One of my Subaru-driving autocross friends described it as “The best Fast and Furious movie, hands down!” Tongue-in-cheek hyperbole? Perhaps, but, in this case, he was absolutely right. The object of our admiration was an animated short barely 7 minutes in length that is, for diehard car nuts, the best in the series of Mater’s Tall Tales Cars Toons that have appeared to fill the time between the 2006 debut of the Disney/Pixar movie Cars and its Cars 2 sequel debuting on June 24.
Said animated short, titled Tokyo Mater, starts out as another sleepy day in Radiator Springs is interrupted by three of the Delinquent Road Hazards tuner cars speeding and drifting along Route 66, with an angry Sheriff in hot pursuit. The sight of this mad chase leads the town’s dilapidated tow truck, Tow Mater, to recall the time that he stumbled upon the stranded and broken-down Ito-San, who happens to look suspiciously like a dark blue 7th-generation (S120) Toyota Crown from the mid-1980s, as shown at the upper right (or, according to other pundits, the 1980s iteration of the ridiculously long-lived – 1967 thru 1997 – first-generation Toyota Century, as shown at the lower right). Tow Mater then takes action and tows the troubled ‘toon Toyota all the way to Tokyo, where… well, just head on over to Disney.go.com and see for yourself.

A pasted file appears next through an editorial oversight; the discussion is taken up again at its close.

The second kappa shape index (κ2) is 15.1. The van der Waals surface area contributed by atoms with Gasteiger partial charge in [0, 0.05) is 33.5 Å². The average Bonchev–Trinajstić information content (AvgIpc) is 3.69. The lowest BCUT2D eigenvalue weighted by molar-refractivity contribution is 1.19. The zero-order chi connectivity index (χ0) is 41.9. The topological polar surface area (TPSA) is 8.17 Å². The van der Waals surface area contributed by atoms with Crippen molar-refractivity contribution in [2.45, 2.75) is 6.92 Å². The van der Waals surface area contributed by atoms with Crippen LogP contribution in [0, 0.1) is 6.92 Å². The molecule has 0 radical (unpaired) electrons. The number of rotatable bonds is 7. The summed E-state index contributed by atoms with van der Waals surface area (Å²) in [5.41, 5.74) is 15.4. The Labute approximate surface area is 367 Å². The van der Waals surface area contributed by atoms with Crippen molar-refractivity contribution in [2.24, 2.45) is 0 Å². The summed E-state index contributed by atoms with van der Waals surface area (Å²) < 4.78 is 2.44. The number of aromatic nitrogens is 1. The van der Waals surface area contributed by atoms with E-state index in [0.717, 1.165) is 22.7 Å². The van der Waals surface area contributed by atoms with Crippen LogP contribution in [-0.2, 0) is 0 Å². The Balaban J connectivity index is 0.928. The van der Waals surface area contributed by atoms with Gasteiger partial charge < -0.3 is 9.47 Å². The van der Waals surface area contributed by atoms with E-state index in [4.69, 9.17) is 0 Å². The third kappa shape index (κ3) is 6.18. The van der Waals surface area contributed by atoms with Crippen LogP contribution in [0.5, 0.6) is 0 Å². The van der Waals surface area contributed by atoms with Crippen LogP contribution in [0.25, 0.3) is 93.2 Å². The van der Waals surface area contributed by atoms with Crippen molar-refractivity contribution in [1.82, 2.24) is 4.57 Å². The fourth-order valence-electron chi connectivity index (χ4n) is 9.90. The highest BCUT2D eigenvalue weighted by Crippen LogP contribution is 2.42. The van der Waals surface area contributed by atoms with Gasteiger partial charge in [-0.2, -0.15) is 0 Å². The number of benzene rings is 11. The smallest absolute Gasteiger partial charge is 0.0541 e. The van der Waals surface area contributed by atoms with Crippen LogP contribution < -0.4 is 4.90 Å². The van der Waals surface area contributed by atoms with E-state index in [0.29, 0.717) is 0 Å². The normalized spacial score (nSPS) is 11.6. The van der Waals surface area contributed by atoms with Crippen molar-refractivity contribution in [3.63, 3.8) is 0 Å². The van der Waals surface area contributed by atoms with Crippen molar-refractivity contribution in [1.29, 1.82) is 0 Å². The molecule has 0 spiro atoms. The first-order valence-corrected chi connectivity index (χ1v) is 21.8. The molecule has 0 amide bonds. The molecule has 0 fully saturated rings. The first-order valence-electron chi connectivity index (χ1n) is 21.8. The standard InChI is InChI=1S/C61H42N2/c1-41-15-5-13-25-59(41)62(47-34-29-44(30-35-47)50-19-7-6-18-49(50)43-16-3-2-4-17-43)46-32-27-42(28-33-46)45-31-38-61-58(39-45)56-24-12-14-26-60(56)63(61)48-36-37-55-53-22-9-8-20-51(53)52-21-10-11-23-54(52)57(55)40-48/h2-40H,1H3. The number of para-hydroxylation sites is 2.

As for the Cars movie’s star, Lightning McQueen, he has been variously described in Wikipedia as “based on generic NASCAR vehicles, but with design influences from the Chevrolet Corvette”; by Cars director John Lassiter himself as “a hybrid between a stock car and a more curvaceous Le Mans endurance racer, with some Lola and some [Ford] GT40” and by yours truly as a sort of neo-retro Plymouth Road Runner. Yet, we’d all be wrong, for the real Lightning McQueen is actually a Toyota MR2 Spyder (or MR-S, as it’s known in Japan) modified to run in Japan’s Super GT300 racing series!
Super GT is Japan’s rough equivalent to the U.S.’s NASCAR racing series. Since 1996 it has been divided into 2 classes: GT300 and GT500, named after their respective engine horsepower limits. The 1998 season marked the äpr racing team’s initial entry in the series, with a 2nd-generation (W20) Toyota MR2. Two years later, they moved to its successor, the W30 Toyota MR-S (or MR2 Spyder), albeit with heavily modified bodywork that included the fitment of a hardtop.
For the 2006 season, the team obtained sponsorship from Disney Interactive Studios, the conglomerate’s video game and interactive entertainment division and, as a result, one of the team’s MR-S racers was branded as the Toy Story Racing car and given the number 101, as shown at left. This MR2 Spyder won the 2006 season’s final round at Toyota’s Fuji International Speedway, with Morio Nitta and Shinichi Takagi behind the wheel, and finishing fourth overall for the season in the GT300 class. The 2007 season saw Nitta and Tagaki replaced by Kazuya Oshima and Hiroaki Ishiura in the #101 Toy Story Racing car, and an even better result: 2 outright victories (in Round 2 at Okayama International Circuit and Round 4 at the Sepang Circuit) plus the overall GT300 championship.